Birds just wanna have fun! Snowball the cockatoo, who first gained internet fame in 2007 dancing to the Backstreet Boys’ Everybody (Backstreet’s Back), has been shaking a tail feather for science. The team of researchers, led by psychologist Dr R. Joanne Jao Keehn, were looking to understand why he could move to the beat when other primates such as gorillas and chimpanzees, humans’ closest relatives, can’t.

Snowball displayed an impressive range of 14 different dance moves, plus two composite moves. While dancing to 80s classics Another One Bites the Dust and Girls Just Wanna Have Fun, the sulphur-crested cockatoo bounced, lifted his foot, posed with his crest raised, did some excellent headbanging and even showed off a move the researchers call voguing.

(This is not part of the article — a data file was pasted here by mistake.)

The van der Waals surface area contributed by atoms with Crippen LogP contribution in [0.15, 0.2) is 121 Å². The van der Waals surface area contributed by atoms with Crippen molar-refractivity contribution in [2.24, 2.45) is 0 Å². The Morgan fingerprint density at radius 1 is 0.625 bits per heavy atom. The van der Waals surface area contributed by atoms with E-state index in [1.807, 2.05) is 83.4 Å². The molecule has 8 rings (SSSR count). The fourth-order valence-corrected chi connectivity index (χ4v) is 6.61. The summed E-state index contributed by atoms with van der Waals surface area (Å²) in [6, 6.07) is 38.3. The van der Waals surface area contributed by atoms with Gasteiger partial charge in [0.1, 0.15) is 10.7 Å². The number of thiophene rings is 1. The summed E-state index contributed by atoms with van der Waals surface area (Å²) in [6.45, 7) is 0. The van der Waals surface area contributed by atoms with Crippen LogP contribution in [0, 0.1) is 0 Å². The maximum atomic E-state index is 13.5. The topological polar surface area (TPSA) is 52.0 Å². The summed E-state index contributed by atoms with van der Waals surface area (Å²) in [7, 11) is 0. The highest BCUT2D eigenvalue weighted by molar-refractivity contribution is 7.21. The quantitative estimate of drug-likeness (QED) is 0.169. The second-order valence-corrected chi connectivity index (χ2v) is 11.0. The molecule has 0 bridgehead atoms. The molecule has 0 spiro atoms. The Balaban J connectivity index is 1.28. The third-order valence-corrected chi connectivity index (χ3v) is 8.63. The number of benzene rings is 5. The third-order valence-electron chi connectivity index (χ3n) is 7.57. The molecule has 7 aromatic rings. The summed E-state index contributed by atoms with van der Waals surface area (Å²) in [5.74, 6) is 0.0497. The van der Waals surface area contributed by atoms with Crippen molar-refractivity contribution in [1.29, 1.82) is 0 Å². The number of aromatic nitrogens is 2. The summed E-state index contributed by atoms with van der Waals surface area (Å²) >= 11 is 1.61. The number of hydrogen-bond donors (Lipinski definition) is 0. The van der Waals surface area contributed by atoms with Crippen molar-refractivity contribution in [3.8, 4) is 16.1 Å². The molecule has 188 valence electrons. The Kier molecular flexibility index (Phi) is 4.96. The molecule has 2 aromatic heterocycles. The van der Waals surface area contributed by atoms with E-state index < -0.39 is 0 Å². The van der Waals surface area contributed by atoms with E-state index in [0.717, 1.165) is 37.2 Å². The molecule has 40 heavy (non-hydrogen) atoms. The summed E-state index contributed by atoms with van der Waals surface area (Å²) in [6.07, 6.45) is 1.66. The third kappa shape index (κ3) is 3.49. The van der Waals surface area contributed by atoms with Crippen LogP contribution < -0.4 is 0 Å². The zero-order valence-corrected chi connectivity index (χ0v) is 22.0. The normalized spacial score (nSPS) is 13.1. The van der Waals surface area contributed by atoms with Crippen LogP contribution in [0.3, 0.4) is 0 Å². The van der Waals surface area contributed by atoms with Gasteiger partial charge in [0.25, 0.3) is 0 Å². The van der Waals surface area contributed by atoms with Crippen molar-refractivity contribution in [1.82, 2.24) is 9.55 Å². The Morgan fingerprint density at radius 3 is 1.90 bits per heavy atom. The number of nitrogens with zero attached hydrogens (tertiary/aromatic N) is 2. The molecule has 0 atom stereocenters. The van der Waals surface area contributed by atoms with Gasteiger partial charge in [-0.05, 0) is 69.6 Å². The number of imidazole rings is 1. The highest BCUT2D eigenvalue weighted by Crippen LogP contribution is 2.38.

“What's most interesting to us is the sheer diversity of his movements to music,” said Prof Aniruddh Patel.

The team say that Snowball’s ability to come up with new moves, as well as his ability to improvise a different dance each time he hears a song, shows flexibility and creativity.

Patel’s research in 2009 gave Snowball the honour of being named the first non-human animal to show conclusively that he can dance to a beat.

So why can humans and cockatoos boogie when primates can’t even tap their feet to the beat? It comes down to the fact that we share a number of features with the birds, all of which add up to a fondness for moving to the music, the team say.

For us, dancing is a social activity, and we’re more likely to dance in a group than on our own. Next, the researchers want to find out if Snowball is the same.

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Sara RigbyOnline staff writer, BBC Science Focus

Sara is the online staff writer at BBC Science Focus. She has an MPhys in mathematical physics and loves all things space, dinosaurs and dogs.